Sanders, who has been crisscrossing the country raising money and speaking to supporters, appeared at an event for mayoral candidate Jesus "Chuy" Garcia and Susan Sadlowski Garza, a candidate for alderman.
"If I fall asleep up there the reason is that I was in L.A. and I was in Las Vegas and I was in Texas and here now," said Sanders. "We have just had huge turnouts. What I am trying to ascertain: whether or not there is the support all over the country for a movement like this. And we have done very, very well on this trip."
Sanders declined to set a hard deadline for himself to reach a verdict.
"We will make the decision when we have to make the decision," he said.
Garcia is running to incumbent Mayor Rahm Emanuel's left in a contentious runoff campaign that will culminate in a Tuesday election. Garcia, like Sanders, has routinely expressed concerns about the gap between the rich and the poor.
The senator said he was not going to disparage Emanuel, though he expressed worries about the mayor receiving campaign donations from wealthy contributors.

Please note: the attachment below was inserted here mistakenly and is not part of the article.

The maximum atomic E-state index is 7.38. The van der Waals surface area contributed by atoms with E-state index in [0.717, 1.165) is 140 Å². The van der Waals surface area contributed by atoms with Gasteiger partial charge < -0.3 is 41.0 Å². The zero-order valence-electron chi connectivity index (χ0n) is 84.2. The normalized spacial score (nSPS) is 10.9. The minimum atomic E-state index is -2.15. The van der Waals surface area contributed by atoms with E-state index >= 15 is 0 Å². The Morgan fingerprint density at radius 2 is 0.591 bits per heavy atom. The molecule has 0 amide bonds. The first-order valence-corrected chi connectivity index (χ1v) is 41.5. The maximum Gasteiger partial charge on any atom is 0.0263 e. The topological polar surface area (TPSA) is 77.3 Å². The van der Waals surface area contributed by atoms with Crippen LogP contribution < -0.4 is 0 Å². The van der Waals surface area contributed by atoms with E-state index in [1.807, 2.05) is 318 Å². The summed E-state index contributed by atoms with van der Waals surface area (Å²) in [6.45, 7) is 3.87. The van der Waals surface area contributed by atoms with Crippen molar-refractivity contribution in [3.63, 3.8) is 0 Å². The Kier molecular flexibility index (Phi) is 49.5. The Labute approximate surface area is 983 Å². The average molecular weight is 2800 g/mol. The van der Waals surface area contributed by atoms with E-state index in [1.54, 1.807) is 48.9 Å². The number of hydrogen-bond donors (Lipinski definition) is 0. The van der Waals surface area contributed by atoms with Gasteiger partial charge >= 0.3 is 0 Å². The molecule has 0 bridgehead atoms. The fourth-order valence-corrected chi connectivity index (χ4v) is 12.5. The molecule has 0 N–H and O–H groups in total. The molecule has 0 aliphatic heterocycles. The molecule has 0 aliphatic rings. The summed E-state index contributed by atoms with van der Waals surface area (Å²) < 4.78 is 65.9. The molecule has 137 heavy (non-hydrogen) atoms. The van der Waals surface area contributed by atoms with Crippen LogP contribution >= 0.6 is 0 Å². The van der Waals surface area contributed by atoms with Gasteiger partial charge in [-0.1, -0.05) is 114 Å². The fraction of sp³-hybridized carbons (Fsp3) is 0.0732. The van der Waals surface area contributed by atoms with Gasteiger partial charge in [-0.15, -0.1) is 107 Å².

"I'm not here to campaign against Rahm Emanuel. I've known Rahm for many, many years. I am here to campaign for Chuy and Susan," he said.
In a fiery speech with his sleeves rolled, Sanders explained why he thinks addressing income inequality is so crucial. He also called for expanded education funding. a higher minimum wage and revamping campaign finance laws to prevent wealthy donors from dominating elections.
"We need to forge a new relationship between the federal government, state government and local government," said Sanders.
As he mulls a presidential run, Sanders, who would start as a heavy underdog against former secretary of state Hillary Rodham Clinton should they both seek the Democratic nomination, said he is closely considering whether he will be able to raise enough money to be a real factor.
"The Koch brothers probably are not going to contribute to me," he quipped.